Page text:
DEV Community

István Lantos
István Lantos

Posted on

How do you protect your backend API in your microservice if you use a Single Page Application on the frontend?

I currently working on a pet project where I intend to learn a "simple" microservice architecture, meaning no universal rendering (or I thought it would be simple).

I have a backend REST API written in Go, which is proxying a third-party API. Later on it will be replaced with a Postgres database. Right now serving content under

I have a static fileserver written in Go for SPA, which is serving a Single Page Application written in Vue.js, generated by vue-cli. This fileserver serving content under This vue app querying data from the API server with axios, fecthing AJAX requests.

This is where I hit the first problem: if I not whitelisting the address of the static fileserver on the API server, so the server doesn't have any CORS header presented, like:

# or
Access-Control-Allow-Origin: *
Enter fullscreen mode Exit fullscreen mode

The request got ignored by the browser.

Another problem (well, not really a problem) that I had to drop the relative urls in axios (because they are not on the same server anymore), meaning replacing:

return this.$http.get(`/api/v1/${}/`, {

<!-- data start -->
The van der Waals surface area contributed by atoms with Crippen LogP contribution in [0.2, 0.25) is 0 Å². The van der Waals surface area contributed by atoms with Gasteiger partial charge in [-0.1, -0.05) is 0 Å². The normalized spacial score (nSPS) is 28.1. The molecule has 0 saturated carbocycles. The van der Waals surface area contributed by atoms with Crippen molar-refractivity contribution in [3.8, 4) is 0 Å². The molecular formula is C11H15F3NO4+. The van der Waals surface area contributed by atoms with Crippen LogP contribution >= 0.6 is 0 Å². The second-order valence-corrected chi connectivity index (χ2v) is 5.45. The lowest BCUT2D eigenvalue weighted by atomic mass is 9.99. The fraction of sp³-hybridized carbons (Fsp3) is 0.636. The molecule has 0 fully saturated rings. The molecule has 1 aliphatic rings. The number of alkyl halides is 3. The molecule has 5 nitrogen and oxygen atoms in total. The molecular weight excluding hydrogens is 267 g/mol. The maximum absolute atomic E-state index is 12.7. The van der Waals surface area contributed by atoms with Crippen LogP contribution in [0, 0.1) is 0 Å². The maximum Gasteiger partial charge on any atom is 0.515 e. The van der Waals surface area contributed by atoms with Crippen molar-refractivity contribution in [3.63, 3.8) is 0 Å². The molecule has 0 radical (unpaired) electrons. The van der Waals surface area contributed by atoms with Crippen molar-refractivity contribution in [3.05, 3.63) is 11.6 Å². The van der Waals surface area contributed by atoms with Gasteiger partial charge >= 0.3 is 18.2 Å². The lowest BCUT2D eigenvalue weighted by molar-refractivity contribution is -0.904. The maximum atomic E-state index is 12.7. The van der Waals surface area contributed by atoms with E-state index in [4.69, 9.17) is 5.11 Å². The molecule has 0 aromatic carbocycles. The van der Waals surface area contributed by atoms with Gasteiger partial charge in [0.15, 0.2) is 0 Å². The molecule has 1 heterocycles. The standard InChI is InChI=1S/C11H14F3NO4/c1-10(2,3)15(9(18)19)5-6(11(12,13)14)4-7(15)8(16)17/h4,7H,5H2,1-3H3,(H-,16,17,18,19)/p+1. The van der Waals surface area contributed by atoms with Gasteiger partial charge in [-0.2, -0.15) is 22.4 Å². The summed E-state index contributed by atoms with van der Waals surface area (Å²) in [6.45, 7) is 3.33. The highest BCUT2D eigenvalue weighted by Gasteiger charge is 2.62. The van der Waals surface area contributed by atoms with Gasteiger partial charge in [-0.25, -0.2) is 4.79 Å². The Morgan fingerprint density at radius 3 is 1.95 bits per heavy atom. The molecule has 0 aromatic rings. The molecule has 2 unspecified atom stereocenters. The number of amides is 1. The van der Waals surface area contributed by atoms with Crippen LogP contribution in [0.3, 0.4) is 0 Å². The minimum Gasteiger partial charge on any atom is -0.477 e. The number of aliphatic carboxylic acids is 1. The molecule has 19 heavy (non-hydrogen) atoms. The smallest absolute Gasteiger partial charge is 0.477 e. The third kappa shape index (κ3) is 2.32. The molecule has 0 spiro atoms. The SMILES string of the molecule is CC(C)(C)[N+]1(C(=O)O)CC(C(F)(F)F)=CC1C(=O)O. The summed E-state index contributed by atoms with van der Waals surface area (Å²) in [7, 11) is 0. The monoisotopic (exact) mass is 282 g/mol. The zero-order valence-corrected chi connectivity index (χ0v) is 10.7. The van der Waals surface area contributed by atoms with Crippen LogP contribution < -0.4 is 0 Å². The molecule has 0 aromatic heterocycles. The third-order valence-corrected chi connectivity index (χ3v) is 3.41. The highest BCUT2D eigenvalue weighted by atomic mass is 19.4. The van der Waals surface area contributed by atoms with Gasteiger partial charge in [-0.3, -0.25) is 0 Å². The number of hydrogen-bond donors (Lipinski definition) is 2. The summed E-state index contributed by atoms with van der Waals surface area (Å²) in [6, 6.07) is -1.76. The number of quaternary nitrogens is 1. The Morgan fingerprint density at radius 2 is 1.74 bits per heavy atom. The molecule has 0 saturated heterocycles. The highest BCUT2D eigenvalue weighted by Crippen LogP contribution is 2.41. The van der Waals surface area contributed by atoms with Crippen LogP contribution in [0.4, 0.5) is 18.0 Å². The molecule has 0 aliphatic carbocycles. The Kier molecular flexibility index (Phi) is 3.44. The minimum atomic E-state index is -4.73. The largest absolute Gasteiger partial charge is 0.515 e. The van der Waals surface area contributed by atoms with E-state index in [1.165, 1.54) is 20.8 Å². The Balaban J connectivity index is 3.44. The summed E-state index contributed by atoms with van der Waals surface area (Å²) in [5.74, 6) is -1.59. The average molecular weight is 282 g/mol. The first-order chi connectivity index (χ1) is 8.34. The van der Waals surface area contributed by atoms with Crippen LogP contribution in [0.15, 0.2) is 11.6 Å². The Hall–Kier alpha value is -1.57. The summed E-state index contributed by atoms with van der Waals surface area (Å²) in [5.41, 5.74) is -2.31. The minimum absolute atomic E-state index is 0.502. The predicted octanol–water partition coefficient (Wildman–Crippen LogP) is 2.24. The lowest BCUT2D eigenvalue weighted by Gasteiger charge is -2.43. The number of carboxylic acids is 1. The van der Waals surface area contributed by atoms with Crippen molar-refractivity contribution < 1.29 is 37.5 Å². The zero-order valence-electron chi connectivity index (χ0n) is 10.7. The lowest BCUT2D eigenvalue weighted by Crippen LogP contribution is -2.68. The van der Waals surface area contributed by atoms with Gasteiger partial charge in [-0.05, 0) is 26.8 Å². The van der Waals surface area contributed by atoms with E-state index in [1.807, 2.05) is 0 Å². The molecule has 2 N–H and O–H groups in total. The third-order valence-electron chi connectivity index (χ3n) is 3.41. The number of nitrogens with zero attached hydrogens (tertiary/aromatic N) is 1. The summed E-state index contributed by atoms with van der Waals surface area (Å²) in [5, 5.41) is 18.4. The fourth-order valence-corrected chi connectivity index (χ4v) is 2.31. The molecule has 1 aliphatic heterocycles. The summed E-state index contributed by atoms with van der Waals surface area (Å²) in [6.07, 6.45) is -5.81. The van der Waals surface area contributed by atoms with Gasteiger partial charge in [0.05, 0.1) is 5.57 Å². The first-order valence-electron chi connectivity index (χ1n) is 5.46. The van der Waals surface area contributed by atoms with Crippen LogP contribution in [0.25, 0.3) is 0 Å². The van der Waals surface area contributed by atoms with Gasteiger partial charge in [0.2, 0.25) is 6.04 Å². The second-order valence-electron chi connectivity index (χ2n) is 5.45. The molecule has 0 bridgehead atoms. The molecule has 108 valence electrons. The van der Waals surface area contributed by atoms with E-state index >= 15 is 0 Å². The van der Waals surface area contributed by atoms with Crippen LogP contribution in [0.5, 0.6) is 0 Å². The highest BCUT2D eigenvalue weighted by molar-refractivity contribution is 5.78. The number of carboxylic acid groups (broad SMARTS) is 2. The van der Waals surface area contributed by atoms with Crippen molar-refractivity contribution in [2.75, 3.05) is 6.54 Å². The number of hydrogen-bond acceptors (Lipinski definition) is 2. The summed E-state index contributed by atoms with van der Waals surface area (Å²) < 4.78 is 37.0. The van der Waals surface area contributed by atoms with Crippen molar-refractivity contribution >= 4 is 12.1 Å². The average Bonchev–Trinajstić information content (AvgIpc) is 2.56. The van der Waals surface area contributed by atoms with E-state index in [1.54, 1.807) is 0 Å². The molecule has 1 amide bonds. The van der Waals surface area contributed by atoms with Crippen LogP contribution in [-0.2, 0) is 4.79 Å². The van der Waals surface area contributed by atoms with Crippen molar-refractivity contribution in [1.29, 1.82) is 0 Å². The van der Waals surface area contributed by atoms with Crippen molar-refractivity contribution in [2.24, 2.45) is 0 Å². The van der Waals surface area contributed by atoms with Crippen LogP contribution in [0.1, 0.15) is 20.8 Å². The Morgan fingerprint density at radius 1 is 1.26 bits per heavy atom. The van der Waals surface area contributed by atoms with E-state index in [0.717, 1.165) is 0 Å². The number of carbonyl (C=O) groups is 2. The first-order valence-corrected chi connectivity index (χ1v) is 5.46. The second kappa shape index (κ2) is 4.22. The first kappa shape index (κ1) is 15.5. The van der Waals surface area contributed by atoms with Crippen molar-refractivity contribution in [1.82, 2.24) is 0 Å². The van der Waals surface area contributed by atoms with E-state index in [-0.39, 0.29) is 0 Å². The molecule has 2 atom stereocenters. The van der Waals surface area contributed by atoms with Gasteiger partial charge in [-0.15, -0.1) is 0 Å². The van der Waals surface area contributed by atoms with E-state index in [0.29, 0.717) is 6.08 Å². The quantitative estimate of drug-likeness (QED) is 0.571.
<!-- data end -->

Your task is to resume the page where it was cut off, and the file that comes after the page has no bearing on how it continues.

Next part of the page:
Enter fullscreen mode Exit fullscreen mode


return this.$http.get(`//${}/`, {
Enter fullscreen mode Exit fullscreen mode

in the vue app.

Am I doing something wrong here? How should I make request to the API server from the SPA from another server?

How can I protect my backend API from people to using it without restrictions?

I guess I have to implement a rate limiter for sure. I plan to use HAProxy for load balancing and probably this is the point where it should limit the requests from users who wants to execute DDOS attacks or use the database as a free fountain for their sites.

But there are no other way of limiting the API accessing it from the browser bar, if they type in the address of the API server? What about GraphQL? Same situation?

This site will not feature any authentication, user management, or restricted access at the start. But if I try to implement such feature in the future, how can I implement user authentication safely, not shooting myself in the leg? What are the best practices to do this, if I completely want to ditch server-side or universal rendering?

I want to have an SPA and an API server which will be a good start for web and mobile apps, too.

Top comments (7)

usamaashraf profile image
Usama Ashraf • Edited

I could be on the wrong track here, but employing a microservices-based architecture without a proper API gateway is considered a bad practice. The idea is similar to a reverse proxy of course (Nginx, HAProxy etc): a single interface (facade) sitting in front of all the individual services that makes life easier for clients since then they would just have to talk to one server.
Clients should not have to talk to the microservices directly, for a number of reasons:

  • The client has to make several separate requests.
  • Makes it extremely difficult to refactor the microservices e.g. merging or splitting existing services.
  • Imagine your services being relocated, IPs changing, ports changing, that the clients will have to adjust to e.g. by updating the allowed origins.